A biopic of Rani Laxmi Bai, one of the earliest patriots of our freedom struggle ought to be a special thing.Hers is the inspiring story of a brave young queen who refuse seed control of her kingdom to The British following her husband’s death. Who fought alongside her troops on the battlefield and who in 1858 at the age of 29 lost her life in service of the land. That icon deserves a crackling film.
Manikarnika – The Queen Of Jhansi is first and foremost powered by the passion its leading lady. Kangana Ranaut is unwavering in her portrayal of Rani Laxmi Bai. There is hard to miss intensity in her eyes tenacity in her voice. She commands the screen with the fiery arresting presence, never letting your attention wander away from her.
In the battle scenes too galloping on a steed, charging in the rows of enemy soldiers, slashing and tearing into their flesh, practically leaping on to an elephant. Her valor is so convincing even the gravity defined stuff looks real.
Frankly the legend of the brave queen is served well by the director K. Vijendra Prasad’s screenplay but the filmmakers don’t seem specially interested in seeking out to woman beyond the legend.
Much of the information we gather during the course of the film that Rani Laxmi Bai spoke fluent english, had a love for reading, cared deeply for animals and was fearless in battle but a compassionate mother is released expressly with the purpose to highlight her brilliance. Given that the filmmakers declared upfront in a slate that they have taken liberties with facts, there is no way to know that how how much it is historically accurate.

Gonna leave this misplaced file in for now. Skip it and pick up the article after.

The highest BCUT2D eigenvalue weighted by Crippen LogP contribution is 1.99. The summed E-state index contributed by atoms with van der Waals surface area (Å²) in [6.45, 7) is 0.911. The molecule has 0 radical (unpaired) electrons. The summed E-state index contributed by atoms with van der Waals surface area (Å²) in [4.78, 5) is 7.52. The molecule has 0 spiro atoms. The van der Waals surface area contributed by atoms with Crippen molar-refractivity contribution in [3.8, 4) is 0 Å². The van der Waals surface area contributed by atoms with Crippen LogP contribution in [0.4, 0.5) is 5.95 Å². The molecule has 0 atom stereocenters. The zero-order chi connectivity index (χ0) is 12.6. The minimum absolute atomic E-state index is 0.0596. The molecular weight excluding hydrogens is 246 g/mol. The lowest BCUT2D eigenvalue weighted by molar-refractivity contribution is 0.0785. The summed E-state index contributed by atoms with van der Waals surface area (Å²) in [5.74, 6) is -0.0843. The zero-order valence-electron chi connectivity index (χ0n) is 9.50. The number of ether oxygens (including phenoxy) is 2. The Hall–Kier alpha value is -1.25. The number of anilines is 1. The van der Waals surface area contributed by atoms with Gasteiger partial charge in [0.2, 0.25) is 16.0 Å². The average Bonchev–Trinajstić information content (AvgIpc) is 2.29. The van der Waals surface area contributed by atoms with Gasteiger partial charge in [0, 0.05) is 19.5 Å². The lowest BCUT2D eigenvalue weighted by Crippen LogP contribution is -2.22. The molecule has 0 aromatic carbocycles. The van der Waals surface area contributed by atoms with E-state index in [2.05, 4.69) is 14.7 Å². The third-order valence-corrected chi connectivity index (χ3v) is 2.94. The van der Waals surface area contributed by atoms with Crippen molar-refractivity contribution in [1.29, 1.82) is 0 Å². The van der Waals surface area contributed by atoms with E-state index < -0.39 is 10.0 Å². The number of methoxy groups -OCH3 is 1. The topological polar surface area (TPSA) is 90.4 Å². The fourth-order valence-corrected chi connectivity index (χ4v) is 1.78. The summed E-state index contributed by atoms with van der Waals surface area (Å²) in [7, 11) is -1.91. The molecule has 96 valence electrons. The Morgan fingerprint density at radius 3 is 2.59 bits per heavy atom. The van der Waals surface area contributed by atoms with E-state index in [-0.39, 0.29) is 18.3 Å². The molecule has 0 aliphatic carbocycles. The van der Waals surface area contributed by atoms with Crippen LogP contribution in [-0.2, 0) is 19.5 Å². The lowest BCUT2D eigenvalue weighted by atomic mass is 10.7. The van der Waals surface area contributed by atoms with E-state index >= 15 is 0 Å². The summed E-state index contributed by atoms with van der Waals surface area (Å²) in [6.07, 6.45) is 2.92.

Yet handful of scenes spring into life, when informed that her army pales as compared to enemy’s Rani Laxmi Bai delivers a rousing feminist monologue inspiring the women to join the men in battle, which is goose flesh moment.
Equally good is the song “Bharat” composed by Shankar-Ehsaan-Loy. The battle scenes are impressive and film is lacking neither in vision nor scale.
The problem is single track narrative and its unwillingness to explore anything or anyone other than the Rani Laxmi Bai worshiping angle. The film has very little room for other characters to shine and most of the dialogues are hackneyed. Rani Laxmi Bai breaking into a dance with locals is taking liberties to whole new level of taking cinematic liberties.There isn’t a quite moment and a subtle note in “Manikarnika – The Queen Of Jhansi”. It looks like an old fashioned patriotic saga told in broader of strokes. Kanagana Ranaut’s extra ordinary performance is the biggest strength of the film playing a women for whom they say ” Khoob Ladi Mardani Wo Toh Jhansi Wali Rani Thi”.
Definitely a one time watch and Bollywood Baba gives 3.5/5